How to write a book report and a book review
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A book report presents the content and structure of a book as objectively as possible, without comparison. It provides not only a summary of content but also an analysis of structure. The purpose of the report is to give enough information about a book to help decide whether it will be of use or interest to the reader.
A book review is a descriptive and critical or evaluative account of a book. Like the book report, it provides a summary of content and an analysis of structure, yet you will also assess the value of a book and recommend (or not recommend) the book to other readers.
Reports and reviews are concerned mainly with the one book presented, relying upon only a few standard reference works for brief and relevant comments on the author and on any special circumstances about the writing of the book. Book reports and book reviews are not research papers. The research paper is based on material from as many sources as are needed to back up its topic.
The kind of information that should be given in both a book report and a book review is covered in points 1-7. Point 8, Critical Comments, needs to be covered in book reviews.
Give the author's name; full title of book including subtitle; editor, if any; place, publisher and date of publication; edition, if necessary; and the number of pages - all this in bibliographical form under the title of the report.
Supply any information about the author which shows their credentials for writing in this field or which reveals any influences, which may have affected the author's point of view. Note any interesting circumstances that led to the writing of the book.
Classification on the Basis of the Kind of Book
The book is non fiction, but classify it further according to its subject area, such as history, philosophy, travel, biography, autobiography, psychology, anthropology, etc. Clues for this classification may be found in the title, subtitle, table of contents, reviewers' comments, author's preface, and introduction.
Classification on the Basis of the Author's Intention
The author's intention may be apparent by the way the author treats the subject. Is the material meant for specialists, students, or the general public? Is it limited to a narrow area or is it a survey of the subject? Several areas may provide clues: appendices, bibliographies and general indexes usually accompany scholarly works; prefaces and introductions often contain an author's explicit statement of intention; the content and style of expression will be a good indication of the intended audience.
Subject and thesis statement
What is the book about? Tell your reader not only the main concern of the book in its entirety (subject) but also what the author's particular point of view is on that subject (thesis statement). If you cannot find an adequate statement in the author's own words or if you feel that the stated thesis statement is not that which the book actually develops (make sure you check for yourself), then you will have to compose a thesis statement that does cover all the material. This statement must be brief (a sentence or a paragraph), accurate and comprehensive.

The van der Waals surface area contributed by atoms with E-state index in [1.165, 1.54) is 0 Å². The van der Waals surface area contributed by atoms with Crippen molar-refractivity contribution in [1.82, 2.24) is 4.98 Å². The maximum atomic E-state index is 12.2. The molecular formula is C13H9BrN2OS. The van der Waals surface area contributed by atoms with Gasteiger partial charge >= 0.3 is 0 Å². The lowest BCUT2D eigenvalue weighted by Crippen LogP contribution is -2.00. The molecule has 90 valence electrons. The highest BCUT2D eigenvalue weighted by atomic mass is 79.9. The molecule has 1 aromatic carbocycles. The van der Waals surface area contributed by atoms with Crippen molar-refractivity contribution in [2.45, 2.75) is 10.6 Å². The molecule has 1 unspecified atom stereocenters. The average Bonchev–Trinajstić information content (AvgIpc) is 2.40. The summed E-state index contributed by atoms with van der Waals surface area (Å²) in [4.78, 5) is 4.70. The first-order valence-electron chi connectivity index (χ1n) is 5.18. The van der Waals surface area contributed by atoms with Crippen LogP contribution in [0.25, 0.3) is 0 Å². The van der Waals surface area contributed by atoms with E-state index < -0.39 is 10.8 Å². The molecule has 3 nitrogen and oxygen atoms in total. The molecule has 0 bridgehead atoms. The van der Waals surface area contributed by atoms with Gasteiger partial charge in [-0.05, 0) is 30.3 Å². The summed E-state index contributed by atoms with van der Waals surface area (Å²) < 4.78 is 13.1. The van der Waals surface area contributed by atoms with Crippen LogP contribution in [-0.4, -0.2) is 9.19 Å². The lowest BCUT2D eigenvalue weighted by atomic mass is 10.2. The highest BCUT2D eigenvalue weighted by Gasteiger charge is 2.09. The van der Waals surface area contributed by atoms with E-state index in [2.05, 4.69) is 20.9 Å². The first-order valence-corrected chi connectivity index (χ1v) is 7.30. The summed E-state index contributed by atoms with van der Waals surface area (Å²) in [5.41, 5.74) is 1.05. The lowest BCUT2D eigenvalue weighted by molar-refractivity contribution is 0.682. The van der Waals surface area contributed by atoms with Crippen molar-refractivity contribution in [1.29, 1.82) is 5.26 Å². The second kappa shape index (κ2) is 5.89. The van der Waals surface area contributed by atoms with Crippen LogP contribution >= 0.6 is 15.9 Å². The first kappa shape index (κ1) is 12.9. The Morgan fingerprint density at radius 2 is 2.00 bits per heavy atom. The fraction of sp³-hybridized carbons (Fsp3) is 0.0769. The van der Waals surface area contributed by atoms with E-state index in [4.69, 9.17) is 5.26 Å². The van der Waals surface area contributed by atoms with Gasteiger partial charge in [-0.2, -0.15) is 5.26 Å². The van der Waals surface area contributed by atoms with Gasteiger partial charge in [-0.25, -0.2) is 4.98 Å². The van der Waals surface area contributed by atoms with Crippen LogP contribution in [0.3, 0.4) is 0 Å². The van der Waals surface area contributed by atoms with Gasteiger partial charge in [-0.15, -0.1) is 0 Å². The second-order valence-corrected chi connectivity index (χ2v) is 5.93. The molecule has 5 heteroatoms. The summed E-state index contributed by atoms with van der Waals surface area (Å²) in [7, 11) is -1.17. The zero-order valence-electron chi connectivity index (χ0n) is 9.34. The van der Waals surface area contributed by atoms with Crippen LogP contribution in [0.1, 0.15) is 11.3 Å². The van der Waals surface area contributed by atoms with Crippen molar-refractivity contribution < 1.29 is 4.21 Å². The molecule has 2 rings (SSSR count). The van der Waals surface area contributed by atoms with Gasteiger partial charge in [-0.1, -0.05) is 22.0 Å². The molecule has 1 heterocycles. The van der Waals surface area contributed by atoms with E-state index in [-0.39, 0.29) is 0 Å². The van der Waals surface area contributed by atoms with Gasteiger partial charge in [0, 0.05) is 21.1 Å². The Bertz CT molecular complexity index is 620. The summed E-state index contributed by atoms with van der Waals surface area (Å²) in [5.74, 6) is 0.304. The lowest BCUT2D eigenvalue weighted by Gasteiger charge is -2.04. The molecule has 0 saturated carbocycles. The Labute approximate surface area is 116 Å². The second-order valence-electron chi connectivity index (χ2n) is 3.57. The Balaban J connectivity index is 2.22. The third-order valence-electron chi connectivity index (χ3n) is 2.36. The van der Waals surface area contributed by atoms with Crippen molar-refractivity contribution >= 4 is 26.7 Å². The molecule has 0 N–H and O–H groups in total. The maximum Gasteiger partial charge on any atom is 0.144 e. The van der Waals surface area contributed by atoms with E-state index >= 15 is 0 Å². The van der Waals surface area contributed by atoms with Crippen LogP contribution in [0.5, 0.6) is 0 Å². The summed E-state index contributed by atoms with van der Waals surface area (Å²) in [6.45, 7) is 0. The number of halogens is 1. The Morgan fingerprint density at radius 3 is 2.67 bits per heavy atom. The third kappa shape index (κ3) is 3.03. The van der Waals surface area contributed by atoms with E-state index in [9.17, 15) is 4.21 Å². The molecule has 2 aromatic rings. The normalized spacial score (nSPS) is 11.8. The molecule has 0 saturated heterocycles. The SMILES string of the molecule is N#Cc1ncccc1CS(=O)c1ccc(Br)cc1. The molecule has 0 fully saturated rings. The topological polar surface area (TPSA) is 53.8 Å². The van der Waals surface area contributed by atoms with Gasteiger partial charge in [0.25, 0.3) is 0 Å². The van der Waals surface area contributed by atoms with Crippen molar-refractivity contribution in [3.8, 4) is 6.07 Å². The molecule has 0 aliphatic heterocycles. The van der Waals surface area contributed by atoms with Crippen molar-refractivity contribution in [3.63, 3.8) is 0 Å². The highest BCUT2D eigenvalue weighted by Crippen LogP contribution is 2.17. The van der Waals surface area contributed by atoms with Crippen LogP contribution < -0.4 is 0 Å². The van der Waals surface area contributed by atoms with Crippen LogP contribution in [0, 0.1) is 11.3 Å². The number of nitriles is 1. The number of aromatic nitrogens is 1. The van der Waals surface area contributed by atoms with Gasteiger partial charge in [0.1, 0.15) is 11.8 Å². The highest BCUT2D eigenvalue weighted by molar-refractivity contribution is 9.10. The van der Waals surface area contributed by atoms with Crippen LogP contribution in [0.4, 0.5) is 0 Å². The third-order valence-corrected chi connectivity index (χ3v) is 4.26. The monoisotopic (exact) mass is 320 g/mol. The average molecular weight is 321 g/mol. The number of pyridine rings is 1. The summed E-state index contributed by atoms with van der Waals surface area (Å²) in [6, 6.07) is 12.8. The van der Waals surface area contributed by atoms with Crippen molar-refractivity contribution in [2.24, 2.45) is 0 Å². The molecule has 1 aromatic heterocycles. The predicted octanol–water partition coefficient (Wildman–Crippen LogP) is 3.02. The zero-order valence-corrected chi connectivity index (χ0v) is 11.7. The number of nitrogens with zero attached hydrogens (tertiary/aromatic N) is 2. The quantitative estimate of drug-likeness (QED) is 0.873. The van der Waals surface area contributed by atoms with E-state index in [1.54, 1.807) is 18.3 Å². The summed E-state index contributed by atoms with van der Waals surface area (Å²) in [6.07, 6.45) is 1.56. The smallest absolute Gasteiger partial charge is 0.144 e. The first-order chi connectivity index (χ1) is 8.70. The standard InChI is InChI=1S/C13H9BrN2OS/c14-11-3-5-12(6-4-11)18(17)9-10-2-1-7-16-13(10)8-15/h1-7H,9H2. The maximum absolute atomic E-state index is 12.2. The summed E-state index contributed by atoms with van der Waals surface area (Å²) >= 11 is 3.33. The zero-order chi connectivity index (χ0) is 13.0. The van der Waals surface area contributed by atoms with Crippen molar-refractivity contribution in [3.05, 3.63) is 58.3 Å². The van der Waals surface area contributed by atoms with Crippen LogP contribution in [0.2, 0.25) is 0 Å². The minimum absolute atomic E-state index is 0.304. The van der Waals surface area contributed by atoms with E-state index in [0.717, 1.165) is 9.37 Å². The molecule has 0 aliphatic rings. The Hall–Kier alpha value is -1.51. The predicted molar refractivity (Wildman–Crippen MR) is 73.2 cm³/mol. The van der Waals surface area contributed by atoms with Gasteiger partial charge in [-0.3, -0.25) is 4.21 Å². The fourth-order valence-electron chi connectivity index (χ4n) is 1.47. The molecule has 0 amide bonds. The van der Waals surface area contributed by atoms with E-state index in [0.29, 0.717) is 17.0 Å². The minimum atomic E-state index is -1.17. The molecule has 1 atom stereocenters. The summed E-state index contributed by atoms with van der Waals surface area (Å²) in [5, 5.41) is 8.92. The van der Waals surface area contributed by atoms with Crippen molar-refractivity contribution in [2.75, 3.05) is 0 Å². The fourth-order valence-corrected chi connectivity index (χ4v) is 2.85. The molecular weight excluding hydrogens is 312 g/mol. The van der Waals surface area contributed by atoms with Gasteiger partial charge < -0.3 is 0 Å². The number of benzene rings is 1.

Analysis of Structure
The thesis statement will clearly indicate the major idea of the book, but you must also point out the organization of subsidiary ideas, and how they relate to the thesis statement and to one another. The chapter headings and sectional divisions will reveal most of the outline of the book; however, on reading the book, you may see another plan, with somewhat different divisions. If so, make your own plan, showing clearly the order and relation of the parts. Whether your own or the author's it should include the thesis statement, major parts, their division into sections and the main points in these sections (summary of content).
Summary of content
The summary is based on your reading notes, follows the author's order, and is drastically reduced to the chief ideas which advance the author's argument. It may be presented with the analysis of structure or discussed separately.
Although the book report is mainly concerned with content and structure, it may contain some critical comment or your opinion about the book; check with your professor whether such comments are required.
Critical comments should form the bulk of the book review. State whether or not you feel the author's treatment of the subject matter is appropriate for the intended audience. Ask yourself:
- Has the purpose of the book been achieved?
- What contribution does the book make to the field?
- Is the treatment of the subject matter objective?
- Are there facts and evidence that have been omitted?
- What kinds of data, if any, are used to support the author's thesis statement?
- Can the same data be interpreted to alternate ends?
- Is the writing style clear and effective?
- Does the book raise issues or topics for discussion?
Support your evaluation with evidence from the text. In conclusion, you may want to state whether you liked or disliked the book.
Books on writing book reports and book reviews
- Buckley, J. (1998). Fit to print: the Canadian student's guide to essay writing. LB 2369 B83 WEB
- Drewry, J. E. (various editions). Writing book reviews. PN 98 B7D7 WEB VAN
- Lindholm-Romantschuk, Y. (1998). Scholarly book reviewing in the social sciences and humanities. H 61.8 L56 1998 VAN
- Teitelbaum, H. (1982). How to write book reviews. REF PN 98 B7T45X WEB VAN
Useful Web sites
- Writing Book Reviews (Writing Tutorial Services, Indiana University)
- Book Reports and Book Reviews (Student Development Centre, University of Western Ontario) [PDF file]
For more information, ask a librarian